How to spot a ‘cyberloafer’ in a job interview
From booking your next vacation, to shopping, playing games, and sharing cat videos with Facebook friends, no question, the Internet offers limitless options for goofing off.
“The technology seems to be irresistible,” observes Maria Triana, who teaches management and human resources at the graduate business school at the University of Wisconsin-Madison. “Even the most conscientious employees admit they spend some time on non-work-related sites, especially between tasks.”
That’s fine in small doses. Taking a break now and then is a proven stress reliever that can improve concentration. But what Triana calls “cyberloafing,” or spending up to three hours a day surfing the web, is way too much of a good thing. So she, along with colleagues from three other universities, conducted a study to find out whether employers could spot potential cyberloafers ahead of time.
Based on the behavior of 283 white-collar professionals, half male and half female, the research suggests that hiring managers look for two personality traits: Conscientiousness and emotional stability.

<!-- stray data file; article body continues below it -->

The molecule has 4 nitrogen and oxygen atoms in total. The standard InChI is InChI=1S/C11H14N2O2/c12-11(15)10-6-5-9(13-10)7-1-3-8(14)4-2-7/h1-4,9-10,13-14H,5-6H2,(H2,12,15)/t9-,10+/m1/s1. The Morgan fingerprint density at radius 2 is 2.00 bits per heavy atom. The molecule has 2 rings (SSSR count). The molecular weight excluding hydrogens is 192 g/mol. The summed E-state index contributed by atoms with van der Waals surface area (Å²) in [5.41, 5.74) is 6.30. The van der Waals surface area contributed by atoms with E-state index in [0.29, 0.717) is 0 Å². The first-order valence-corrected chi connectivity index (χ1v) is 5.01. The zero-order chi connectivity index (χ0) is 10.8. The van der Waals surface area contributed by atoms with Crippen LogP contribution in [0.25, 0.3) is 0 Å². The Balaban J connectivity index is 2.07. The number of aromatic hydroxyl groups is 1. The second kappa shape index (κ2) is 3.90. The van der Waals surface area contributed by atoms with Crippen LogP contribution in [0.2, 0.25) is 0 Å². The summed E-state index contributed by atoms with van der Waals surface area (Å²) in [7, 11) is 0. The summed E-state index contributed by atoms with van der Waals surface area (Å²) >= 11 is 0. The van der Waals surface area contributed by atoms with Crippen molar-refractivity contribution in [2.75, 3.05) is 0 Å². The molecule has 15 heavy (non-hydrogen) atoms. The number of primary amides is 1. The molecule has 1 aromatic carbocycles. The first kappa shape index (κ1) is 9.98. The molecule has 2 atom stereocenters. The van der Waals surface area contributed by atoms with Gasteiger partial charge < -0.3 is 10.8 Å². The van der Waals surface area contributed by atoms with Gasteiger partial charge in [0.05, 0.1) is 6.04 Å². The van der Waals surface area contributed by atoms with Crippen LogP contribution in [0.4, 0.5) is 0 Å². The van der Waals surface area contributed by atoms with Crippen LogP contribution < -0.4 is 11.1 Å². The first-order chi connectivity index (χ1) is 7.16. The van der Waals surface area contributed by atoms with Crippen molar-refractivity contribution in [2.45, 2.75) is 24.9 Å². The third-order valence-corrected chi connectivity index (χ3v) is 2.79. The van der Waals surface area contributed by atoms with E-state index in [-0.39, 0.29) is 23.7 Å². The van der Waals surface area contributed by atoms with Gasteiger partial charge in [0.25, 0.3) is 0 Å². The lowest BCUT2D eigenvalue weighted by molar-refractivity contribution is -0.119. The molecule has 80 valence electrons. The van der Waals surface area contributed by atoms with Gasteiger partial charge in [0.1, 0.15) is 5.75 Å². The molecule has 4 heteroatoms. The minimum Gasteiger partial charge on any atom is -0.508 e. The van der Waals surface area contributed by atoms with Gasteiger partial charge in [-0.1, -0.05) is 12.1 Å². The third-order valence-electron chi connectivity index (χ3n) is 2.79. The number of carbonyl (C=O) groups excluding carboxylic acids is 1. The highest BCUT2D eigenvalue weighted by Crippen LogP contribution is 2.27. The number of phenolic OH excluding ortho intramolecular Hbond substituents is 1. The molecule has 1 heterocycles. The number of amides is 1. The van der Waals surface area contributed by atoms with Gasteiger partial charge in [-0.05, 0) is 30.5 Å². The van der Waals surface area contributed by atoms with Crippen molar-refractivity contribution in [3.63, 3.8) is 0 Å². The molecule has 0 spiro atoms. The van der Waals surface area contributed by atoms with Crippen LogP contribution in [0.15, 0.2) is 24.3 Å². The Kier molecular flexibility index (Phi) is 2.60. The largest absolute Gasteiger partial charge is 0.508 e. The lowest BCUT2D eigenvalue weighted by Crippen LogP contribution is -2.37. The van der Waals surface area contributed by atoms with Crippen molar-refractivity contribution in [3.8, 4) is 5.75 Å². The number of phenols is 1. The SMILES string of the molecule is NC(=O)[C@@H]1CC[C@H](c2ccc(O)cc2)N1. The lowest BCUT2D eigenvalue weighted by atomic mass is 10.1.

Both are “strong predictors for job performance” that interviewers often look for anyway, Triana says, but they’re especially useful in predicting who will waste too much time on the Internet. People who score high in conscientiousness “seek to fulfill their obligations” and aren’t easily distracted from a task. And “emotionally stable people have less need to spend time and energy regulating their emotions … and are less likely to lose focus” and wander off into cyberspace.
As two of what psychologists regard as the Big Five personality traits, both attributes can be measured in short standardized tests, but “the answers are easy to fake,” notes Triana. “The best approach is to give a candidate a task or project similar to the job they’d be doing, and then look closely at how they handle it.” Conscientious and emotionally stable people will be calm, methodical, and logical under pressure.
A second deterrent to non-work web surfing, the study found, is treating employees fairly—and, just as important, making sure they know it. The researchers found that even highly conscientious, emotionally stable employees spend more time fooling around online if they perceive “a lack of justice in the office,” Triana says. “People need to feel that they’re being treated with respect, that management is being transparent about decisions that affect them, and that company policies—especially regarding pay and promotions—are applied in a consistent way.”